the literary monogamist

life is too short not to read good books.

I read that quote somewhere, a long time ago, and in all this time, it has bugged me. The way a rock stuck under my foot when I'm wearing my Birkenstocks would bug me. Birks are a prison for tiny pebbles.

The problem with the quote is that I am one of those people who feels compelled to finish every book. Even when I don't particularly care for the book(s) I'm reading. Reading, which is something I've loved for just about as far back as I can remember, can sometimes resemble a chore. I strap a nice heaping 'should' onto something I'd rather enjoy, and my attitude about it changes.

Does this sound familiar? If you've been reading here a while, it might. About three years ago, I was mired in some pretty nasty depression and anxiety (too much debt, impending unemployment, and an odd but lastimg lapse into wedding PTSD, because it takes a special kind of person to be traumatized by weddings and I am that kind of person). I'd been knitting, but not necessarily in a good way. I had too many projects going, which led to some ridiculous but very real pent-up anxiety and mental self-flagellation. I know. About knitting. Ridiculous, yes. So I decided to go firmly against the knitting grain and become a monogamous knitter.

The benefit to having more than one craft project going at any one time is that when something new catches your attention, you can work on that for a while, until you feel like coming back to one of your unfinished projects. You have options, and the only downside is that maybe your projects won't get finished as quickly as they would be if they were the recipient of sole focus. But you don't usually have to start all over when you're returning to a half-knitted scarf.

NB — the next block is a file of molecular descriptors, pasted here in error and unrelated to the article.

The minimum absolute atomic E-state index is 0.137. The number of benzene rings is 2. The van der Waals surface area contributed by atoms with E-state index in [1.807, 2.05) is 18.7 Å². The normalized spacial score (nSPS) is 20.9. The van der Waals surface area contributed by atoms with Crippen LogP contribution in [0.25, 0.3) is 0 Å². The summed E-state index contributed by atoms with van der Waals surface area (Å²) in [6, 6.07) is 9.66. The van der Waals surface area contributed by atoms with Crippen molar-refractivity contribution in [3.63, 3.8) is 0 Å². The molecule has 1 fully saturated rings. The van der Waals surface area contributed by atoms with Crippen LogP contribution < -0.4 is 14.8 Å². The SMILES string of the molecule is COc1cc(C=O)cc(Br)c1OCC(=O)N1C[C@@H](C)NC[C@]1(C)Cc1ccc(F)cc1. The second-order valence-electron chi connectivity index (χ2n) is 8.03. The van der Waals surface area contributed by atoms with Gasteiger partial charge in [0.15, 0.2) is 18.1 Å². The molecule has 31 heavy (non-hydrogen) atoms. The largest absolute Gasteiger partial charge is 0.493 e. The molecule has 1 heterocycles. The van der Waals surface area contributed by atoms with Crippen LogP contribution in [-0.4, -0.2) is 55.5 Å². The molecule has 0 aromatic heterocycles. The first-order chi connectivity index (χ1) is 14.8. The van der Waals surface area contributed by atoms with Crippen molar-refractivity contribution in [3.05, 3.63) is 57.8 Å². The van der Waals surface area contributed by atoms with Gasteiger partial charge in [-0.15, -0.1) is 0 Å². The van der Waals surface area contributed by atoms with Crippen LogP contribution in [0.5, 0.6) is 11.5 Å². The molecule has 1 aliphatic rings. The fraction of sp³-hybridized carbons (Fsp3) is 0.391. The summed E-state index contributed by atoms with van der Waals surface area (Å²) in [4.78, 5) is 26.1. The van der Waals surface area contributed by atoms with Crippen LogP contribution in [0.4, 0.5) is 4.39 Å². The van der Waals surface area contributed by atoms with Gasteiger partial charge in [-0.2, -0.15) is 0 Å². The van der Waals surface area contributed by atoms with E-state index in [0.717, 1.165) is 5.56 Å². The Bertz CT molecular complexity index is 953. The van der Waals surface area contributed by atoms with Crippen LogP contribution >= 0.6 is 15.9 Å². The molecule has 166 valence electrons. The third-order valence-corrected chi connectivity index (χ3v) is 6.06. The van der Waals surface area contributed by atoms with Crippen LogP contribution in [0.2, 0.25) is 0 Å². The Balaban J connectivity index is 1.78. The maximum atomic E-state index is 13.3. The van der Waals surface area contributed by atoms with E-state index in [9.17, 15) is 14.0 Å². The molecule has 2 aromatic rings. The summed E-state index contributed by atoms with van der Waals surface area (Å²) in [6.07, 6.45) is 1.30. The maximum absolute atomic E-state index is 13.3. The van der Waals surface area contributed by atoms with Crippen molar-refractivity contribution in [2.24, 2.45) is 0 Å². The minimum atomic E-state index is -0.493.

Books are a little different - for me at least. I don't know about you, but I have a hard time holding more than one story or argument in my mind, and there's always an expiration date. This was true even before the head injury, but it's more true now. Back before I cricked my neck and swole my brainz, I could read more than one book as long as the books were different genres. Nowadays, if I don't finish a book in two weeks there's a good chance I'll be completely lost by the end, having already forgotten the beginning. If I'm going to read, I need to read one book at a time.

I'm good with this one-at-a-time system. I cook one meal at a time, I have one conversation at a time, I knit one project at a time, I read one book at a time, and most days I don't even remember to consider multitasking. This way is simple. It works for me. That's what is most important, right? It works for me, at this point in time, with my current capabilities.

Accepting this is sometimes difficult. I want to be one of those people who can remember multiple stories at a time. The truth, though, is that I'm doing well if I can remember the first names of the 8-or-so ladies who get together Wednesday mornings for knitting group at the church. And so now, five years later, I am still choosing to embrace the 'new' me and this 'new' reality.

To make it easier on myself, I need to let go of the self-imposed rule that every book I start must be finished. Because life really is too short to slog through books just for the sake of slogging through them. And when my reading capacity is as limited as it is, I need to do some favors for myself.

What about you - do you feel like you have to finish every book you start? Do you have multiple books going at a time? What's the best book you've read recently?

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